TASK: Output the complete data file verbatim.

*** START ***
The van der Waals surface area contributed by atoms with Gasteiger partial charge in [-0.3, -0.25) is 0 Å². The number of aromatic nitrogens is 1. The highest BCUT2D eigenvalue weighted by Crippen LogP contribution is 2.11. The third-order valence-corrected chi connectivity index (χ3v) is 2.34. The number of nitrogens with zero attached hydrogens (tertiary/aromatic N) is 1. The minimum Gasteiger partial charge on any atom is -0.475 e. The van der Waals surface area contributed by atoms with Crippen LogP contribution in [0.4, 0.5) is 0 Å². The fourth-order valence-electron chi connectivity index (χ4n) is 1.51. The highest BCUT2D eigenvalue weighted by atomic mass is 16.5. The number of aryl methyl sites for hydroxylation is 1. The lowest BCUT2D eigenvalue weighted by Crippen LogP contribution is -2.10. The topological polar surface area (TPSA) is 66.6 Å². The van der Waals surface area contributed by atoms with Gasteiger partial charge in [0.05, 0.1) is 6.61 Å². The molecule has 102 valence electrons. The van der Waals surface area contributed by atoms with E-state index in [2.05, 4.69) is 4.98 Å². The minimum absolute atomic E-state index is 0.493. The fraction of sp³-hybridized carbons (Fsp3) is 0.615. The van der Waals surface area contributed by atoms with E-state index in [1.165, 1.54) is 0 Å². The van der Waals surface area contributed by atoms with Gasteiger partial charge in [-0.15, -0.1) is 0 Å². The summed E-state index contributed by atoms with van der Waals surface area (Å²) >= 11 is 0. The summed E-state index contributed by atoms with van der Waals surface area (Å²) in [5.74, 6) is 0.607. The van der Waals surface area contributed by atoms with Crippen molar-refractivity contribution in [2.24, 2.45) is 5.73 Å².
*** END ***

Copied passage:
The van der Waals surface area contributed by atoms with Gasteiger partial charge in [-0.3, -0.25) is 0 Å². The number of aromatic nitrogens is 1. The highest BCUT2D eigenvalue weighted by Crippen LogP contribution is 2.11. The third-order valence-corrected chi connectivity index (χ3v) is 2.34. The number of nitrogens with zero attached hydrogens (tertiary/aromatic N) is 1. The minimum Gasteiger partial charge on any atom is -0.475 e. The van der Waals surface area contributed by atoms with Crippen LogP contribution in [0.4, 0.5) is 0 Å². The fourth-order valence-electron chi connectivity index (χ4n) is 1.51. The highest BCUT2D eigenvalue weighted by atomic mass is 16.5. The number of aryl methyl sites for hydroxylation is 1. The lowest BCUT2D eigenvalue weighted by Crippen LogP contribution is -2.10. The topological polar surface area (TPSA) is 66.6 Å². The van der Waals surface area contributed by atoms with Gasteiger partial charge in [0.05, 0.1) is 6.61 Å². The molecule has 102 valence electrons. The van der Waals surface area contributed by atoms with E-state index in [2.05, 4.69) is 4.98 Å². The minimum absolute atomic E-state index is 0.493. The fraction of sp³-hybridized carbons (Fsp3) is 0.615. The van der Waals surface area contributed by atoms with E-state index in [1.165, 1.54) is 0 Å². The van der Waals surface area contributed by atoms with Gasteiger partial charge in [-0.15, -0.1) is 0 Å². The summed E-state index contributed by atoms with van der Waals surface area (Å²) >= 11 is 0. The summed E-state index contributed by atoms with van der Waals surface area (Å²) in [5.74, 6) is 0.607. The van der Waals surface area contributed by atoms with Crippen molar-refractivity contribution in [2.24, 2.45) is 5.73 Å².